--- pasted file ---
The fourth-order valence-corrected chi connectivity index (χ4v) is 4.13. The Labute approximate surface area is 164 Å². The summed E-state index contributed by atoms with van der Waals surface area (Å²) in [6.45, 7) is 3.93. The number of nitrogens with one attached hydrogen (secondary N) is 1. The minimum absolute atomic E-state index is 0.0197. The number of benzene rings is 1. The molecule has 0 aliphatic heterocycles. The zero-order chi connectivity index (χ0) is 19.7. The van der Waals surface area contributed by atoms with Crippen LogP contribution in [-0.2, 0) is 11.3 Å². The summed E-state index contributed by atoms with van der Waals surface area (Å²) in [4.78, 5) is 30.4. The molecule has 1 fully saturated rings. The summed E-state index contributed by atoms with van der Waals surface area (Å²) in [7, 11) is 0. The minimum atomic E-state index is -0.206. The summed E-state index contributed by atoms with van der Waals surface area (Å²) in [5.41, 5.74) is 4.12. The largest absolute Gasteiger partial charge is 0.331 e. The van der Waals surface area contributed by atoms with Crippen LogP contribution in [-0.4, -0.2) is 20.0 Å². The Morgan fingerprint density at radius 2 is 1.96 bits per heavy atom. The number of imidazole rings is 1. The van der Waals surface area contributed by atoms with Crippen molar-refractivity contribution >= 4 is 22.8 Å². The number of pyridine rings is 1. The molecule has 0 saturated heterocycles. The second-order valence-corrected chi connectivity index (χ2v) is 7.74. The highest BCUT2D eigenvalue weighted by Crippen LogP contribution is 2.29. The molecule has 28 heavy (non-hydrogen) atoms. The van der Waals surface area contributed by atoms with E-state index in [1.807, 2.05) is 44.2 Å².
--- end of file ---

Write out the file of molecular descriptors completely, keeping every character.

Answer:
The fourth-order valence-corrected chi connectivity index (χ4v) is 4.13. The Labute approximate surface area is 164 Å². The summed E-state index contributed by atoms with van der Waals surface area (Å²) in [6.45, 7) is 3.93. The number of nitrogens with one attached hydrogen (secondary N) is 1. The minimum absolute atomic E-state index is 0.0197. The number of benzene rings is 1. The molecule has 0 aliphatic heterocycles. The zero-order chi connectivity index (χ0) is 19.7. The van der Waals surface area contributed by atoms with Crippen LogP contribution in [-0.2, 0) is 11.3 Å². The summed E-state index contributed by atoms with van der Waals surface area (Å²) in [4.78, 5) is 30.4. The molecule has 1 fully saturated rings. The summed E-state index contributed by atoms with van der Waals surface area (Å²) in [7, 11) is 0. The minimum atomic E-state index is -0.206. The summed E-state index contributed by atoms with van der Waals surface area (Å²) in [5.41, 5.74) is 4.12. The largest absolute Gasteiger partial charge is 0.331 e. The van der Waals surface area contributed by atoms with Crippen LogP contribution in [-0.4, -0.2) is 20.0 Å². The Morgan fingerprint density at radius 2 is 1.96 bits per heavy atom. The number of imidazole rings is 1. The van der Waals surface area contributed by atoms with Crippen molar-refractivity contribution >= 4 is 22.8 Å². The number of pyridine rings is 1. The molecule has 0 saturated heterocycles. The second-order valence-corrected chi connectivity index (χ2v) is 7.74. The highest BCUT2D eigenvalue weighted by Crippen LogP contribution is 2.29. The molecule has 28 heavy (non-hydrogen) atoms. The van der Waals surface area contributed by atoms with E-state index in [1.807, 2.05) is 44.2 Å².